The domain of Ammiel. He represents Josh’s inner darkness, his rejection of humanity, and he wants to be left alone. Excluding things that can kill you in both worlds, like being crushed or falling of a bottomless pit, the only thing that harms you in the Dark World are spinning saw blades. Luckily, they are stationary.
While the whole game is a platformer, this is more evident here than in the Light World due to the lack of enemies. Navigation can be a little bit confusing because of the reversed gravity and switching back and forth a lot- a must for many puzzles- will make it easy for you to overlook deadly traps.
The game has a very sorrowful feel to it and it doesn’t pull its punches. Everything is a metaphor for anxiety and depression, some subtle and some not so subtle; the blades in the dark world being an obvious parallel to withdrawn and depressed people cutting themselves.
Every level has words scrawled on them; Josh’s inner monologue. It tells of his despair, his sense of abandonment and of his alienation to other people and even himself. The words in one word sometimes contrast with the ones in the other, going on different directions. The Light World’s script is about insecurities while the Dark World’s tells about contentment in isolation and hiding. It’s haunting to read sometimes, and gamers that had or have depression and/or anxiety will surely relate.
The music is sad and beautiful, very fitting for a game like this. A nice detail is the way it’s distorted when you go to the Dark World, a reflection of Ammiel’s walls between him and the world. The sound effects are average, they do their job.
Visually the game is very peculiar. It looks hand-made and it probably was. The black and white aesthetic serves a dual purpose of gameplay and storytelling, and a minimalistic setting helps to set the tone for the game. Some people may not like it, but flashy graphics and stylized art would detract from the game’s themes. I’m reminded of Closure’s art style and I heartily approve of this choice.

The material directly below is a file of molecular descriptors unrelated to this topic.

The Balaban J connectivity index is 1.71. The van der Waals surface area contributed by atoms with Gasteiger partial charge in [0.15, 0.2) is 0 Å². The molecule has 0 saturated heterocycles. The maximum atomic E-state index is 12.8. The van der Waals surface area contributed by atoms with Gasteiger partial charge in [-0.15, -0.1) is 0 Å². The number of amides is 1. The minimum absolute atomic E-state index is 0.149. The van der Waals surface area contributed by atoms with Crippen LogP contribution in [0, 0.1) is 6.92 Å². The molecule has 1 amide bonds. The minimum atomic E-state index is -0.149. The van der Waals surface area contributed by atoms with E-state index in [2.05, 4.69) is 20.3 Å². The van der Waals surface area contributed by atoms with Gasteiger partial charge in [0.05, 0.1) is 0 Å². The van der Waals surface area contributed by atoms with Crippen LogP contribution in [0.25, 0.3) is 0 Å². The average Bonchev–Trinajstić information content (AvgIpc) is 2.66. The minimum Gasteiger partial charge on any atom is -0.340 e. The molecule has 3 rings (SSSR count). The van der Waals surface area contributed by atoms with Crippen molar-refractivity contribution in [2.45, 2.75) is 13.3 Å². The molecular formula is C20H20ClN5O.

The levels are, at first, a little daunting. You won’t have to interact with everything you see, so trying to explore or finish a level in the wrong way could leave you stuck figuratively and literally if you’re unlucky. It contrasts a little with the minimalistic art approach until you realize how well it fits with the anxiety themes, making the player feel overwhelmed by things that don’t directly affect you and it helps with immersion.
Difficulty wise, some levels are very hard. There is no clear learning curve, some of the later levels are incredibly easy while some of the first ones can confuse you or require much precision. It’s somewhat justified, a little, by the story and it’s pacing; but I feel that a better difficulty progression could have been made without sacrificing storytelling. Then there’s the level editor.
Yes, this game includes a tile based level editor. It’s fairly easy to use and very intuitive. A curious thing is that levels connect with each other, effectively creating campaigns of user made content; the levels don’t have to be created by the same person enabling a lot of cooperativity between players.
This is fortunate, because the official game has only 44 levels and it can be finished in a single afternoon. The inclusion of the editor alone justifies purchasing this game at full retail price which is $8 right now- but you can get it discounted at $6.33 at the time of this writing.
I really recommend this game. It’s fun, engaging and it tells a story in a rather unique way. You should try the demo and decide for yourself whether you liked it or not, of course, but with an accessible price and great replay value thanks to user created content this is a must for platformer lovers.